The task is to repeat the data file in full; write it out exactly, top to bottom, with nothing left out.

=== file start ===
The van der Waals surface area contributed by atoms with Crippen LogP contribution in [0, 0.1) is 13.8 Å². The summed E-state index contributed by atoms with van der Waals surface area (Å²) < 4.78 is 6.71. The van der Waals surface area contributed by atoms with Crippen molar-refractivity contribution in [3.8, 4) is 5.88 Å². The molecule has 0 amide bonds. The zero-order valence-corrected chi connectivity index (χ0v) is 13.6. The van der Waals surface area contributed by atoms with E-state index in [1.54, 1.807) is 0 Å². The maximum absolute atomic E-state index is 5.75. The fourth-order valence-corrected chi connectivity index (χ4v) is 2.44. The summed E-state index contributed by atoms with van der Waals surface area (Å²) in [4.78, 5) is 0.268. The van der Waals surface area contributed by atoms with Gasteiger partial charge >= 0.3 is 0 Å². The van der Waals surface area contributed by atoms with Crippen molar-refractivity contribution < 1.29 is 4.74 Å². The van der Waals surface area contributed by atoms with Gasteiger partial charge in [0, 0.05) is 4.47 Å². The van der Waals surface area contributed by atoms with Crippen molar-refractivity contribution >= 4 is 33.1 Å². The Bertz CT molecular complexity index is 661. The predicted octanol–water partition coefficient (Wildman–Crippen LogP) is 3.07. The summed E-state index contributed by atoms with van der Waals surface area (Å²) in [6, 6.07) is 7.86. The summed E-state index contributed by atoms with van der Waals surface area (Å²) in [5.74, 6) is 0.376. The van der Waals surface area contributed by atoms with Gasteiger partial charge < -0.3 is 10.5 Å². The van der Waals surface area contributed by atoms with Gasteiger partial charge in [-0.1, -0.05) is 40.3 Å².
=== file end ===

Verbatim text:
The van der Waals surface area contributed by atoms with Crippen LogP contribution in [0, 0.1) is 13.8 Å². The summed E-state index contributed by atoms with van der Waals surface area (Å²) < 4.78 is 6.71. The van der Waals surface area contributed by atoms with Crippen molar-refractivity contribution in [3.8, 4) is 5.88 Å². The molecule has 0 amide bonds. The zero-order valence-corrected chi connectivity index (χ0v) is 13.6. The van der Waals surface area contributed by atoms with E-state index in [1.54, 1.807) is 0 Å². The maximum absolute atomic E-state index is 5.75. The fourth-order valence-corrected chi connectivity index (χ4v) is 2.44. The summed E-state index contributed by atoms with van der Waals surface area (Å²) in [4.78, 5) is 0.268. The van der Waals surface area contributed by atoms with Gasteiger partial charge >= 0.3 is 0 Å². The van der Waals surface area contributed by atoms with Crippen molar-refractivity contribution < 1.29 is 4.74 Å². The van der Waals surface area contributed by atoms with Gasteiger partial charge in [0, 0.05) is 4.47 Å². The van der Waals surface area contributed by atoms with Crippen molar-refractivity contribution >= 4 is 33.1 Å². The Bertz CT molecular complexity index is 661. The predicted octanol–water partition coefficient (Wildman–Crippen LogP) is 3.07. The summed E-state index contributed by atoms with van der Waals surface area (Å²) in [6, 6.07) is 7.86. The summed E-state index contributed by atoms with van der Waals surface area (Å²) in [5.74, 6) is 0.376. The van der Waals surface area contributed by atoms with Gasteiger partial charge < -0.3 is 10.5 Å². The van der Waals surface area contributed by atoms with Gasteiger partial charge in [-0.1, -0.05) is 40.3 Å².